U.S. judge tosses lawsuits about labels on Parmesan cheese

NEW YORK (Reuters) - A U.S. judge on Thursday dismissed lawsuits by consumers who had sued food manufacturers and retailers over their “100% grated Parmesan cheese” labels, alleging they were deceiving buyers because the products actually contained cellulose filling.

FILE PHOTO - A Heinz Ketchup bottle and a bottle of Kraft parmesan cheese are displayed in a grocery store in New York, U.S. on March 25, 2015. REUTERS/Eduardo Munoz/File Photo

Starting in early 2016, companies such as The Kraft Heinz Co KHC.O, Target Corporation TGT.N, Wal-Mart Stores Inc WMT.N and Supervalu Inc were hit with some 50 lawsuits, which were consolidated in a multidistrict litigation in federal court in Chicago.

The lawsuits on behalf of consumers claimed the companies violated various state consumer protection statutes by labeling their products as being 100 percent cheese, when a list on the back of containers clearly showed other ingredients.

But U.S. District Judge Gary Feinerman said the plaintiffs’ claims were doomed “by the readily accessible ingredient panels on the products that disclose the presence of non-cheese ingredients.”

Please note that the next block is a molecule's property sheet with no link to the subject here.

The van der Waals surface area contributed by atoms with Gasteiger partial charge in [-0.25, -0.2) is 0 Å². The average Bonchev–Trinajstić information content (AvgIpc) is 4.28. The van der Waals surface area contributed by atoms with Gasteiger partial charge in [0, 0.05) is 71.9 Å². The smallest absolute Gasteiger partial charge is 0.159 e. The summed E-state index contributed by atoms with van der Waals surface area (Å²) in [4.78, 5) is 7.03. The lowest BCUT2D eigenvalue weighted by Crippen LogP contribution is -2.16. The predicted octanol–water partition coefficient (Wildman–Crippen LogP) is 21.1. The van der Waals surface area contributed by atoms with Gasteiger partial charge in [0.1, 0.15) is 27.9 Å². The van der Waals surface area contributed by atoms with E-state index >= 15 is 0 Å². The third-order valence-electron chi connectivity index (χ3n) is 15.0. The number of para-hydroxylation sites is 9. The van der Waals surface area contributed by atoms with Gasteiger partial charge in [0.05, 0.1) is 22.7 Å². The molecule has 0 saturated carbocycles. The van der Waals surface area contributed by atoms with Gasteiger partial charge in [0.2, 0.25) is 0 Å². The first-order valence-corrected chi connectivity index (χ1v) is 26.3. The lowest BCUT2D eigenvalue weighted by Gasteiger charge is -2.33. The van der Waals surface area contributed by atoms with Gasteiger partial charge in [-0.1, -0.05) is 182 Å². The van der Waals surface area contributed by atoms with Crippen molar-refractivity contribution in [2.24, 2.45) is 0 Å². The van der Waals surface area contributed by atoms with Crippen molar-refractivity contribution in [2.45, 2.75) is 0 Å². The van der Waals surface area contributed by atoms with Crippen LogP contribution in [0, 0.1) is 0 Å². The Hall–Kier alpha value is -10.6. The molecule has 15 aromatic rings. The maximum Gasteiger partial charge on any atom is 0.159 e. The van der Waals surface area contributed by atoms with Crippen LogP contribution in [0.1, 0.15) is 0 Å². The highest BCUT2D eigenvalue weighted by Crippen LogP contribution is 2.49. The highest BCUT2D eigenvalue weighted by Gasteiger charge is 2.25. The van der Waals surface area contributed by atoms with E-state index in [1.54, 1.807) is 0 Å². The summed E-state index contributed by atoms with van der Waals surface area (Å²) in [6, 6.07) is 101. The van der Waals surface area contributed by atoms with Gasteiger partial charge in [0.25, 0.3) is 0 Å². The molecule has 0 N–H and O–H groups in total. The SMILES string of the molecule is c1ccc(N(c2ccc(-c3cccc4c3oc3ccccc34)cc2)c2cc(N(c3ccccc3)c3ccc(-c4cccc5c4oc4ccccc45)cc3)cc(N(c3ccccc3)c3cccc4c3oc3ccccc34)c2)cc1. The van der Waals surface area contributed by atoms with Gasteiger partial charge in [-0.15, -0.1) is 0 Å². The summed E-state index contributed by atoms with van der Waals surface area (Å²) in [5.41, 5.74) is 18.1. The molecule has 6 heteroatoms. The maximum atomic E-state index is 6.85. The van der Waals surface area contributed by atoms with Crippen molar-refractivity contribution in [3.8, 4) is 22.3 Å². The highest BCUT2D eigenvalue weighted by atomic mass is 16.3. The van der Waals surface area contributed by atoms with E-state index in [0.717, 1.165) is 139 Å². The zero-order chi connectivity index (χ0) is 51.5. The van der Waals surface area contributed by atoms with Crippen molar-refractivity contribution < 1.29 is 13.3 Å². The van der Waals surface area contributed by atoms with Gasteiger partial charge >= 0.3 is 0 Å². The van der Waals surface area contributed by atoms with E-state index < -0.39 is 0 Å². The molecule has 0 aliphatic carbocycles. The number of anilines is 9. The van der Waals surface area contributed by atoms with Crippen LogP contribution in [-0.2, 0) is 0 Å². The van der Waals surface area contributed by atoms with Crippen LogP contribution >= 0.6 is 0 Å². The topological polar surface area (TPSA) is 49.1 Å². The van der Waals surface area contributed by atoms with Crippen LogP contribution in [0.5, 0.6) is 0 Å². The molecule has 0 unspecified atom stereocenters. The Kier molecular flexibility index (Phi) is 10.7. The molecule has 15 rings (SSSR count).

The judge said reasonable consumers would know the grated cheese must contain some additives, given that it does not require refrigeration before the container is opened.

“Cheese is a dairy product, after all,” Feinerman said, “and reasonable consumers are well aware that pure dairy products spoil, grow blue, green, or black fuzz, or otherwise become inedible if left unrefrigerated for an extended period of time.”

The plaintiffs in their lawsuits pointed to the inclusion of cellulose as an ingredient and said the additive meant they were not getting what they bargained for, alleging financial injury.

A safe and common food additive made of wood pulp, cellulose is described on the cheese ingredient lists as an additive “to prevent caking.”

Feinerman also said the 100 percent claims might be interpreted as other than an assertion that the product contained nothing but cheese. It could also be taken to mean 100 percent of the cheese was Parmesan or that the Parmesan cheese was 100 percent grated, he noted.

Plaintiffs have until Sept. to amend their complaints and reassert their claims.

“Kraft Heinz applauds the Court’s dismissal of plaintiffs’ complaints today and fully agrees that the labeling of our Parmesan cheese is not misleading,” the company said in a statement.

The other companies did not respond to a request for comment.

Lawyers for the plaintiffs did not immediately return a request for comment.

Reporting by Tina Bellon; Editing by Cynthia Osterman